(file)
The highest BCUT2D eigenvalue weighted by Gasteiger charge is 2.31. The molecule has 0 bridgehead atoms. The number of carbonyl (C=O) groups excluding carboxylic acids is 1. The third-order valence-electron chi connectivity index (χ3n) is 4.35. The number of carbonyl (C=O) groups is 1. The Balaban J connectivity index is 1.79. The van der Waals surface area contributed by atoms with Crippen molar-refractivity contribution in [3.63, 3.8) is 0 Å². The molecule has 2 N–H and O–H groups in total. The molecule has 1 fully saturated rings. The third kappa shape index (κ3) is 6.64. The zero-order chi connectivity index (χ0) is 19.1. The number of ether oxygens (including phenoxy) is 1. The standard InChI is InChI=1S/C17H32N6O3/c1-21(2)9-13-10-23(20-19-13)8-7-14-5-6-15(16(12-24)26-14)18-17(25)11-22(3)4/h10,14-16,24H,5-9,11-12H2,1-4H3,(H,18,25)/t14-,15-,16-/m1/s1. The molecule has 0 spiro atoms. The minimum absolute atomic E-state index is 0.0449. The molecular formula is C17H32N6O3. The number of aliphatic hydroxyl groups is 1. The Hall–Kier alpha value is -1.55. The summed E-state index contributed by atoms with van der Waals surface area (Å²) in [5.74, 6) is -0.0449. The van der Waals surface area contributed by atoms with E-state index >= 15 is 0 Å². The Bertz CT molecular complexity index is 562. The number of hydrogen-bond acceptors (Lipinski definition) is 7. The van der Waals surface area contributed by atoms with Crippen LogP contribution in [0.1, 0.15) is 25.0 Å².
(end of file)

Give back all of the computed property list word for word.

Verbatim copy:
The highest BCUT2D eigenvalue weighted by Gasteiger charge is 2.31. The molecule has 0 bridgehead atoms. The number of carbonyl (C=O) groups excluding carboxylic acids is 1. The third-order valence-electron chi connectivity index (χ3n) is 4.35. The number of carbonyl (C=O) groups is 1. The Balaban J connectivity index is 1.79. The van der Waals surface area contributed by atoms with Crippen molar-refractivity contribution in [3.63, 3.8) is 0 Å². The molecule has 2 N–H and O–H groups in total. The molecule has 1 fully saturated rings. The third kappa shape index (κ3) is 6.64. The zero-order chi connectivity index (χ0) is 19.1. The number of ether oxygens (including phenoxy) is 1. The standard InChI is InChI=1S/C17H32N6O3/c1-21(2)9-13-10-23(20-19-13)8-7-14-5-6-15(16(12-24)26-14)18-17(25)11-22(3)4/h10,14-16,24H,5-9,11-12H2,1-4H3,(H,18,25)/t14-,15-,16-/m1/s1. The molecule has 0 spiro atoms. The minimum absolute atomic E-state index is 0.0449. The molecular formula is C17H32N6O3. The number of aliphatic hydroxyl groups is 1. The Hall–Kier alpha value is -1.55. The summed E-state index contributed by atoms with van der Waals surface area (Å²) in [5.74, 6) is -0.0449. The van der Waals surface area contributed by atoms with E-state index >= 15 is 0 Å². The Bertz CT molecular complexity index is 562. The number of hydrogen-bond acceptors (Lipinski definition) is 7. The van der Waals surface area contributed by atoms with Crippen LogP contribution in [0.1, 0.15) is 25.0 Å².